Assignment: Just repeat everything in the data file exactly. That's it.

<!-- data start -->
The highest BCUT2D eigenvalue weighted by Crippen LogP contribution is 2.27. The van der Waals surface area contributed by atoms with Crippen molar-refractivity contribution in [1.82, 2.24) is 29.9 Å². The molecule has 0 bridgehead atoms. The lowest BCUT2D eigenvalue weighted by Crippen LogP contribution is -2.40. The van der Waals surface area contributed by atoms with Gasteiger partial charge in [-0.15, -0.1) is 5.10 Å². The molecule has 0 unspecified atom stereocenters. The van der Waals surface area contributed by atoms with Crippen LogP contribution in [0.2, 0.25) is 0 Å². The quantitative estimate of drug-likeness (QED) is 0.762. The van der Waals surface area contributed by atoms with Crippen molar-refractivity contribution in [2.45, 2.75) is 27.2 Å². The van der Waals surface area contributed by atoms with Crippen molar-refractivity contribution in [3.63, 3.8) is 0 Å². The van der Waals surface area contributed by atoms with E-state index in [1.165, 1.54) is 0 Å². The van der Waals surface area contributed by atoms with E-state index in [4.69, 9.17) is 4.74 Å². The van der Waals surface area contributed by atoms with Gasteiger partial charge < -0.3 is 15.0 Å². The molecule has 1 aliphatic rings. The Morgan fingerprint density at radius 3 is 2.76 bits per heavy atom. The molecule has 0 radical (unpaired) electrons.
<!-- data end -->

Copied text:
The highest BCUT2D eigenvalue weighted by Crippen LogP contribution is 2.27. The van der Waals surface area contributed by atoms with Crippen molar-refractivity contribution in [1.82, 2.24) is 29.9 Å². The molecule has 0 bridgehead atoms. The lowest BCUT2D eigenvalue weighted by Crippen LogP contribution is -2.40. The van der Waals surface area contributed by atoms with Gasteiger partial charge in [-0.15, -0.1) is 5.10 Å². The molecule has 0 unspecified atom stereocenters. The van der Waals surface area contributed by atoms with Crippen LogP contribution in [0.2, 0.25) is 0 Å². The quantitative estimate of drug-likeness (QED) is 0.762. The van der Waals surface area contributed by atoms with Crippen molar-refractivity contribution in [2.45, 2.75) is 27.2 Å². The van der Waals surface area contributed by atoms with Crippen molar-refractivity contribution in [3.63, 3.8) is 0 Å². The van der Waals surface area contributed by atoms with E-state index in [1.165, 1.54) is 0 Å². The van der Waals surface area contributed by atoms with E-state index in [4.69, 9.17) is 4.74 Å². The van der Waals surface area contributed by atoms with Gasteiger partial charge < -0.3 is 15.0 Å². The molecule has 1 aliphatic rings. The Morgan fingerprint density at radius 3 is 2.76 bits per heavy atom. The molecule has 0 radical (unpaired) electrons.